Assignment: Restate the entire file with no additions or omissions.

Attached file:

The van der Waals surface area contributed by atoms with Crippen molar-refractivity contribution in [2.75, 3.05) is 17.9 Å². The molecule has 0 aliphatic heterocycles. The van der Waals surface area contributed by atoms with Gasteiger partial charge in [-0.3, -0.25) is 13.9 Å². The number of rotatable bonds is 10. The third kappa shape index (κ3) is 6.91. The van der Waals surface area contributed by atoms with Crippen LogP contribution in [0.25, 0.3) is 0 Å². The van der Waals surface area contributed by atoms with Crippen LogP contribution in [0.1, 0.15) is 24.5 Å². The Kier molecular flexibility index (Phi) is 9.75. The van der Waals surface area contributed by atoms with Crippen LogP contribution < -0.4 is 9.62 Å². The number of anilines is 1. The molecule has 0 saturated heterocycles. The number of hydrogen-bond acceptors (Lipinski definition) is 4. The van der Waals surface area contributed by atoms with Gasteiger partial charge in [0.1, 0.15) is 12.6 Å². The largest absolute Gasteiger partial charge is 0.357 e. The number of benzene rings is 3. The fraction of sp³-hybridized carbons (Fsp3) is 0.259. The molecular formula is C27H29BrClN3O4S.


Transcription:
The van der Waals surface area contributed by atoms with Crippen molar-refractivity contribution in [2.75, 3.05) is 17.9 Å². The molecule has 0 aliphatic heterocycles. The van der Waals surface area contributed by atoms with Gasteiger partial charge in [-0.3, -0.25) is 13.9 Å². The number of rotatable bonds is 10. The third kappa shape index (κ3) is 6.91. The van der Waals surface area contributed by atoms with Crippen LogP contribution in [0.25, 0.3) is 0 Å². The van der Waals surface area contributed by atoms with Crippen LogP contribution in [0.1, 0.15) is 24.5 Å². The Kier molecular flexibility index (Phi) is 9.75. The van der Waals surface area contributed by atoms with Crippen LogP contribution < -0.4 is 9.62 Å². The number of anilines is 1. The molecule has 0 saturated heterocycles. The number of hydrogen-bond acceptors (Lipinski definition) is 4. The van der Waals surface area contributed by atoms with Gasteiger partial charge in [0.1, 0.15) is 12.6 Å². The largest absolute Gasteiger partial charge is 0.357 e. The number of benzene rings is 3. The fraction of sp³-hybridized carbons (Fsp3) is 0.259. The molecular formula is C27H29BrClN3O4S.